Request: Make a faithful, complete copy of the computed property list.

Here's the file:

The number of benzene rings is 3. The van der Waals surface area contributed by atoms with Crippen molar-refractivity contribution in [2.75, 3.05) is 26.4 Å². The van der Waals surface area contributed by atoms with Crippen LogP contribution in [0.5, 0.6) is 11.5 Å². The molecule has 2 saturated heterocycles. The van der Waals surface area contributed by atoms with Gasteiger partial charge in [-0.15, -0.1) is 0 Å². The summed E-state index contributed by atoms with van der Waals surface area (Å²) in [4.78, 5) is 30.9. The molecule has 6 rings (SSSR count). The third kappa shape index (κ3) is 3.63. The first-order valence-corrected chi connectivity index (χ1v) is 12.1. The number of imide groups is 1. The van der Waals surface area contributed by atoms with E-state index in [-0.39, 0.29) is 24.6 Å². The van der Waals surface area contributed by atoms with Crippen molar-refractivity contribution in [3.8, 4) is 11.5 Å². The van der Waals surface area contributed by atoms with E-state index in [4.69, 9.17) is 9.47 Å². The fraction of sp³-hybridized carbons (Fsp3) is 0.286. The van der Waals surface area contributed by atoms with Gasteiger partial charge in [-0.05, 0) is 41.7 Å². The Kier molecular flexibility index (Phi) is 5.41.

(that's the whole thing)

The number of benzene rings is 3. The van der Waals surface area contributed by atoms with Crippen molar-refractivity contribution in [2.75, 3.05) is 26.4 Å². The van der Waals surface area contributed by atoms with Crippen LogP contribution in [0.5, 0.6) is 11.5 Å². The molecule has 2 saturated heterocycles. The van der Waals surface area contributed by atoms with Gasteiger partial charge in [-0.15, -0.1) is 0 Å². The summed E-state index contributed by atoms with van der Waals surface area (Å²) in [4.78, 5) is 30.9. The molecule has 6 rings (SSSR count). The third kappa shape index (κ3) is 3.63. The first-order valence-corrected chi connectivity index (χ1v) is 12.1. The number of imide groups is 1. The van der Waals surface area contributed by atoms with E-state index in [-0.39, 0.29) is 24.6 Å². The van der Waals surface area contributed by atoms with Crippen molar-refractivity contribution in [3.8, 4) is 11.5 Å². The van der Waals surface area contributed by atoms with E-state index in [4.69, 9.17) is 9.47 Å². The fraction of sp³-hybridized carbons (Fsp3) is 0.286. The van der Waals surface area contributed by atoms with Gasteiger partial charge in [-0.05, 0) is 41.7 Å². The Kier molecular flexibility index (Phi) is 5.41.